The Hodja Yusuf Hamadani mosque in the ancient Silk Road city of Merv, also known as Mary - Turkmen authorities have banned citizens from participating in the Hajj pilgrimage this year due to the risk of swine flu. But they have proposed an alternative: a delegation of officials will embark on a tour of Turkmen historical sites.
The Sultan Sanjar Mausoleum in Merv, built in the 12th century - The route covers 38 "holy" Turkmen sites -- some of which are religiously significant, and others that predate Islam. This mausoleum is dedicated to Seljuk ruler Ahmad Sanjar -- a political rather than a religious figure.
Merv is relatively accessible from the capital Ashgabat, but other sites are in remote parts of Turkmenistan.
The 67-meter-tall Kutlug-Temir minaret in Urgench (formerly Gurganj) - This minaret is the tallest in Central Asia, and stands in Urgench, the ancient capital of the Khwarezmian Empire, founded in the 11th century.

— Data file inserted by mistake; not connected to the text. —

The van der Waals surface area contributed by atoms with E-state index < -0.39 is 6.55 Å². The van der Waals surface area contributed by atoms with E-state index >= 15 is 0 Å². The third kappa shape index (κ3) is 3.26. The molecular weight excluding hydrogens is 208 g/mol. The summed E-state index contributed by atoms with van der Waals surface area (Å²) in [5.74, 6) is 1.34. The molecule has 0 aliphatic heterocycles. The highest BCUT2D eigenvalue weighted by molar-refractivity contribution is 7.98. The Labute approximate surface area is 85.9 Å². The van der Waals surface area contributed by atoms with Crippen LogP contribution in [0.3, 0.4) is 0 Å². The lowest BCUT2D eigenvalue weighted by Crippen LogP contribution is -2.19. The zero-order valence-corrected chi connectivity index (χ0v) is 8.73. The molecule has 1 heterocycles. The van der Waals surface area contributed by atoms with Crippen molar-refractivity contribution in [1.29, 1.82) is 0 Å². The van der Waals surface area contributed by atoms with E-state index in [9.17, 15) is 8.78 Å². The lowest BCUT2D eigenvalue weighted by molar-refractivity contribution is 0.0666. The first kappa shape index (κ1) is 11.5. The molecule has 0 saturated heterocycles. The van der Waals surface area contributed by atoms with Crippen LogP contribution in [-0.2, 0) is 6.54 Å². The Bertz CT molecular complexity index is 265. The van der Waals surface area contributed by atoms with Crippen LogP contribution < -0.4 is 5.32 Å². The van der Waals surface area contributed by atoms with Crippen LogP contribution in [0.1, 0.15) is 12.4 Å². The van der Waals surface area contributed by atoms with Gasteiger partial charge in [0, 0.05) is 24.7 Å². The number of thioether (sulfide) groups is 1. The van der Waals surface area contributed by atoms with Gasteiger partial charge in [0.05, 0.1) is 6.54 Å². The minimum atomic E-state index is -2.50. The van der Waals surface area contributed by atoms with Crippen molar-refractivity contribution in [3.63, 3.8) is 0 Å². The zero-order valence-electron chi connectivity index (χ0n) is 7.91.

The Sultan Ali Mausoleum in Urgench, built in 1580, shows the influence of Islamic architecture.
The Nadj-ad-din Kubra mausoleum in Urgench was built for a Muslim philosopher who founded a Sufi order.
The remains of the ancient city of Nisa, the capital of the ancient Parthian Empire, near Ashgabat
Ruins in Nisa - The Parthian Empire lasted from the third century BC to the third century AD -- well before the advent of Islam in Turkmenistan in the eighth century.